This kind of fluidity can be particularly useful as a business starts to scale up. Even experienced employees may need to take on new skills and responsibilities as a company diversifies, automates or expands its core processes. With rapidly deployed elearning, this experience can be easier and far less disruptive.
Improved induction and onboarding
For businesses that employ a ‘sink or swim’ approach to employees, it is easy to forget just how much it can cost to bring a new hire’s productivity up to a reasonable standard. The overall cost of recruiting, interviewing, hiring and training a new staff member can quickly surpass their annual salary.
In order to avoid this kind of unprofitable slog, many businesses instead utilize well-structured induction and onboarding processes. Not only can this give employees everything they need to get started, but it can also introduce them to the culture, drives and KPIs of their new workplace.
This is where online course content can be particularly advantageous. For one, digital resources can be sent out to employees even before their first day on the job. A digital onboarding process can also prevent key managers and executives from having to take time out of their schedules for the sake of introductions. Perhaps most importantly, a streamlined and well-branded approach to new employees will set an excellent impression, making it more likely that the best hires will want to stick around.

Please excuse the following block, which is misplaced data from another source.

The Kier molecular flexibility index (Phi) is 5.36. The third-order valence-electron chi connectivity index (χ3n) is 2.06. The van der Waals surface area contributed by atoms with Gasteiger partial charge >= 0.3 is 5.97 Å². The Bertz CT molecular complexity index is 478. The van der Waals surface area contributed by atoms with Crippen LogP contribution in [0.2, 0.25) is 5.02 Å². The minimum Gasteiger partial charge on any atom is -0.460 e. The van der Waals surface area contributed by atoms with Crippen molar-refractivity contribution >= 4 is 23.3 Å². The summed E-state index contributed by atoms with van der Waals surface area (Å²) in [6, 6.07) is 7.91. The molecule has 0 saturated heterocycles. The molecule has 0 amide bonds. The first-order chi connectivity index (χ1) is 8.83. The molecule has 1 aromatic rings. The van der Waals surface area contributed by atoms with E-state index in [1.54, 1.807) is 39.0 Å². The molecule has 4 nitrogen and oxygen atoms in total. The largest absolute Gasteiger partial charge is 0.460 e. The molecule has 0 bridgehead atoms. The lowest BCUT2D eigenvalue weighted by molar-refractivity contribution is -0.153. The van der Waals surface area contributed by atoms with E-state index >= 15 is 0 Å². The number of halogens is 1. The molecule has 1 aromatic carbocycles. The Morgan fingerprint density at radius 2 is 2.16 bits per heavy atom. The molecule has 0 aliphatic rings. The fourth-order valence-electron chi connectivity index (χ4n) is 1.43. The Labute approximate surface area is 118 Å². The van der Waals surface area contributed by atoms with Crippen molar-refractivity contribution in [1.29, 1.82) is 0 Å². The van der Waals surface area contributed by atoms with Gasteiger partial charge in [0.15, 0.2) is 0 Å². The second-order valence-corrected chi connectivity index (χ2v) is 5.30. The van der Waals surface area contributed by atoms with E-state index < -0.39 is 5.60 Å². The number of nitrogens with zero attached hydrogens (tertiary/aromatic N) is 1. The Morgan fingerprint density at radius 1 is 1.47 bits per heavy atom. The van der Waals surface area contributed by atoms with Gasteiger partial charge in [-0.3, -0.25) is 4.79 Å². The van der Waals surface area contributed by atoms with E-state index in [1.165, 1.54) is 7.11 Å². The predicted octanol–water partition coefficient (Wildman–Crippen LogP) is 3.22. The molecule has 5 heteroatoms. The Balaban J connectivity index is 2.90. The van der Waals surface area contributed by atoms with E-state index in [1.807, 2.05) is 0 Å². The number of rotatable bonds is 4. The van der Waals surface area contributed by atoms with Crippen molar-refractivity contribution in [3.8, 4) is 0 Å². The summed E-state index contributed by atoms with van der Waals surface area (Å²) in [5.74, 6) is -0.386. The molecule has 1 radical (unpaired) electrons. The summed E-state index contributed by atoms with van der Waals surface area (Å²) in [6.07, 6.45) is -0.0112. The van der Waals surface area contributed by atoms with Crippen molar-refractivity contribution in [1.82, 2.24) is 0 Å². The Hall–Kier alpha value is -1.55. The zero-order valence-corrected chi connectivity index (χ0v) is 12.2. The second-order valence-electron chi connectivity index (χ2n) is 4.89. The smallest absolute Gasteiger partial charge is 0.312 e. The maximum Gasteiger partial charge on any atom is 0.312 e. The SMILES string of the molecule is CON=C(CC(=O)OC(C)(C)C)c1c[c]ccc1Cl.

Of course, scale is also an important factor when considering induction and onboarding. Many companies take on multiple hires at once, especially during busy seasonal periods. Instructor-led training can be even less effective in large groups, whereas an LMS-based training process can create personalized experiences for individual employees.
Reach a multinational audience
Nowadays it is becoming easier than ever to market products and services to international customers. Employers are also increasingly outsourcing key departments, such as development and customer service, in order to save money.
However, this can present a number of challenges. For one, employees in one location may have an entirely different learning culture to what you are used to, or the time zone differences may make it infeasible to schedule training sessions even via digital communication.
Because online courses can be quickly customized and deployed, it is simple to rework them in order to suit a multinational audience. Language will be a large factor here, but you may also need to encourage different behavior in employees depending on the character of their customers. Whatever the requirements might be, you will find it far easier to fulfill them with easily customizable digital materials.